California Employment Law Update

Category Archives: Public Employment

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Employer That Paid Females Less Than Males Based On Prior Salaries May Avoid Liability Under Equal Pay Act

Rizo v. Yovino, 2017 WL 1505068 (9th Cir. 2017) Aileen Rizo, who is an employee of the public schools in Fresno County, sued for violation of the federal Equal Pay Act (“EPA”) after she learned that her male counterparts were being paid more for performing the same work. In its summary judgment motion, the county … Continue Reading

Employee’s FEHA Retaliation Claim Was Properly Dismissed

Dinslage v. City & County of San Francisco, 5 Cal. App. 5th 368 (2016) David P. Dinslage is a former employee of the Recreation and Parks Department of the City and County of San Francisco. As a result of a large-scale restructuring of the Department, Dinslage’s employment classification was eliminated and he was laid off.  … Continue Reading

Prompt Final Pay Provisions Of California Labor Code Apply To Retiring Employees

McLean v. State of Cal., 2016 WL 4395672 (Cal. S. Ct. 2016) Janis McLean, a retired deputy attorney general, filed suit against the State of California on behalf of herself and a class of former state employees who, having resigned or retired, did not receive their final wages within the time period set forth in … Continue Reading

Statute Of Limitations For Constructive Discharge Claim Began To Run After Employee’s Resignation Date

Green v. Brennan, 578 U.S. ___, 136 S. Ct. 1769 (2016) Marvin Green alleged racial discrimination under Title VII of the Civil Rights Act, claiming he was denied a promotion because he is black; his supervisors had accused Green of the crime of intentionally delaying the mail. In an agreement between the parties dated December … Continue Reading

LAPD Requirement That Training Costs Be Reimbursed Violates Labor Code

In re Acknowledgement Cases, 239 Cal. App. 4th 1498 (2015) The City of Los Angeles requires all newly hired police officers to attend and graduate from the Los Angeles Police Academy. After the city realized that many officers who graduated from the academy were leaving within a few years to join other law enforcement agencies, … Continue Reading

University Professor Was Properly Terminated For Refusing Fitness-For-Duty Exam

Kao v. The University of San Francisco, 229 Cal. App. 4th 437 (2014) Dr. John S. Kao was a tenured professor at USF who submitted a 485-page complaint (plus a 41-page addendum) to the university alleging race-based discrimination and harassment at the school. Kao was not satisfied with the university’s two-page response, which he said … Continue Reading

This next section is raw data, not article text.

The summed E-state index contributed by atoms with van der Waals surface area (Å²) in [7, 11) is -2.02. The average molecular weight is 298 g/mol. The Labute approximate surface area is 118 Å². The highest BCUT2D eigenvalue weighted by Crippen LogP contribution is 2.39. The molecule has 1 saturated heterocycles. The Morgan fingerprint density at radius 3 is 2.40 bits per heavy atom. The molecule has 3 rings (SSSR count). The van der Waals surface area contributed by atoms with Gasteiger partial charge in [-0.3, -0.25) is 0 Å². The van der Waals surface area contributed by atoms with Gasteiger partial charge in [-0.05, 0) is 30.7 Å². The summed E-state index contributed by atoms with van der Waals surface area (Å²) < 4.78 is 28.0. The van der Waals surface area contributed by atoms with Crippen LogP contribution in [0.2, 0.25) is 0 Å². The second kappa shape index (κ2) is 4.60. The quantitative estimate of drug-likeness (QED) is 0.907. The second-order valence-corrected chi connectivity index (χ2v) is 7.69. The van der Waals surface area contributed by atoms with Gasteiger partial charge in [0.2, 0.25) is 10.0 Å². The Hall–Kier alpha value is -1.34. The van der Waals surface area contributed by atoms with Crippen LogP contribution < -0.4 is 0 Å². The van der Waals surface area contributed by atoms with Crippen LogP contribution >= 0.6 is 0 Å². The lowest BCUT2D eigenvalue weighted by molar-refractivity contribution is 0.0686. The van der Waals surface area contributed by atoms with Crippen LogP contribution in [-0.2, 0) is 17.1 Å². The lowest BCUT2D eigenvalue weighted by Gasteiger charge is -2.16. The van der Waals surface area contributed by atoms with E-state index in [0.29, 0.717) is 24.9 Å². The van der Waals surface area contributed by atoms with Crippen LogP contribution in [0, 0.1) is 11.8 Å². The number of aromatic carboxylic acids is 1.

School District Could Be Vicariously Liable For Negligent Supervision Of School Personnel

C.A. v. William S. Hart Union High Sch., 53 Cal. 4th 861 (2012) Through a guardian ad litem, C.A. alleged that while he was a student at Golden Valley High School, he was subjected to sexual harassment and abuse by Roselyn Hubbell, the head guidance counselor at his school. C.A. sued the school district for … Continue Reading

Social Workers May Not Be “Learned Professionals” Who Are Exempt From The FLSA

Solis v. State of Washington, 656 F.3d 1079 (9th Cir. 2011) The U.S. Secretary of Labor filed a complaint against the State of Washington’s Department of Social and Health Services (“DSHS”), alleging a violation of the Fair Labor Standards Act of 1938 (“FLSA”) based upon the DSHS’s classification of its social workers as “learned professionals” … Continue Reading

Court Commissioner May Proceed With Age Discrimination Claim

DeJung v. Superior Court, 169 Cal. App. 4th 533 (2008) Theodore DeJung, a former part-time commissioner of the Sonoma County Superior Court, filed a lawsuit alleging age discrimination after he was not selected to become a full-time commissioner. Before DeJung’s application was denied (in favor of a 43 year old), the Court’s presiding judge told him that … Continue Reading

Disabled County Employees Were Not Entitled To Cash-Out Of Their Vacation Benefits

Los Angeles County Professional Peace Officers’ Ass’n v. County of Los Angeles, 115 Cal. App. 4th 866 (2004) William Kupper and Bennie Layne worked as investigators for the Los Angeles County District Attorney’s Office before becoming temporarily disabled after being injured on the job. Kupper and Layne both retired after their disabilities became permanent. Under … Continue Reading

Stripper Cop’s Termination May Have Violated His Right To Free Speech

Roe v. City of San Diego, 356 F.3d 1108 (9th Cir. 2004) While working as a San Diego police officer, John Roe videotaped himself stripping off a generic police officer’s uniform and engaging in acts of masturbation. Roe sold the videos on the adults-only section of eBay – under the username “Code3stud@aol.com.” After one of … Continue Reading

City Is Not Liable For Actions Of Employees Who Acted Outside Scope Of Official Duties

Hoblitzell v. City of Ione, 110 Cal. App. 4th 675 (2003) Timothy Hoblitzell, a construction contractor, sued three employees of the City of Ione and the city itself after the employees identified themselves to one of Hoblitzell’s customers (a property owner) as building inspectors, told the customer that Hoblitzell had been performing the construction without … Continue Reading
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